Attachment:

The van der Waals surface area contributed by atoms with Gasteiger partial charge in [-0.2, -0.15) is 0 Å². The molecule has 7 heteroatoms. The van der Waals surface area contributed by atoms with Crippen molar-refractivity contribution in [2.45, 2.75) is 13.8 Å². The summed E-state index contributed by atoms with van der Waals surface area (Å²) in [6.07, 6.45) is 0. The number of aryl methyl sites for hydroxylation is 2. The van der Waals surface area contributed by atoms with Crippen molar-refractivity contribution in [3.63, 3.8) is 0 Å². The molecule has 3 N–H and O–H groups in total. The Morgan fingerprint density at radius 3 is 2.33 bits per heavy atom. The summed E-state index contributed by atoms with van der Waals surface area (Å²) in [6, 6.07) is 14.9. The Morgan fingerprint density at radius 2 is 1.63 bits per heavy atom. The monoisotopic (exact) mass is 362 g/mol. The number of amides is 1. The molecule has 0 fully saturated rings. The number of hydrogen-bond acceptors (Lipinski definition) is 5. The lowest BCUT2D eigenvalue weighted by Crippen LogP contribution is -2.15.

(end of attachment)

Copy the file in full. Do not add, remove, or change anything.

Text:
The van der Waals surface area contributed by atoms with Gasteiger partial charge in [-0.2, -0.15) is 0 Å². The molecule has 7 heteroatoms. The van der Waals surface area contributed by atoms with Crippen molar-refractivity contribution in [2.45, 2.75) is 13.8 Å². The summed E-state index contributed by atoms with van der Waals surface area (Å²) in [6.07, 6.45) is 0. The number of aryl methyl sites for hydroxylation is 2. The van der Waals surface area contributed by atoms with Crippen molar-refractivity contribution in [3.63, 3.8) is 0 Å². The molecule has 3 N–H and O–H groups in total. The Morgan fingerprint density at radius 3 is 2.33 bits per heavy atom. The summed E-state index contributed by atoms with van der Waals surface area (Å²) in [6, 6.07) is 14.9. The Morgan fingerprint density at radius 2 is 1.63 bits per heavy atom. The monoisotopic (exact) mass is 362 g/mol. The number of amides is 1. The molecule has 0 fully saturated rings. The number of hydrogen-bond acceptors (Lipinski definition) is 5. The lowest BCUT2D eigenvalue weighted by Crippen LogP contribution is -2.15.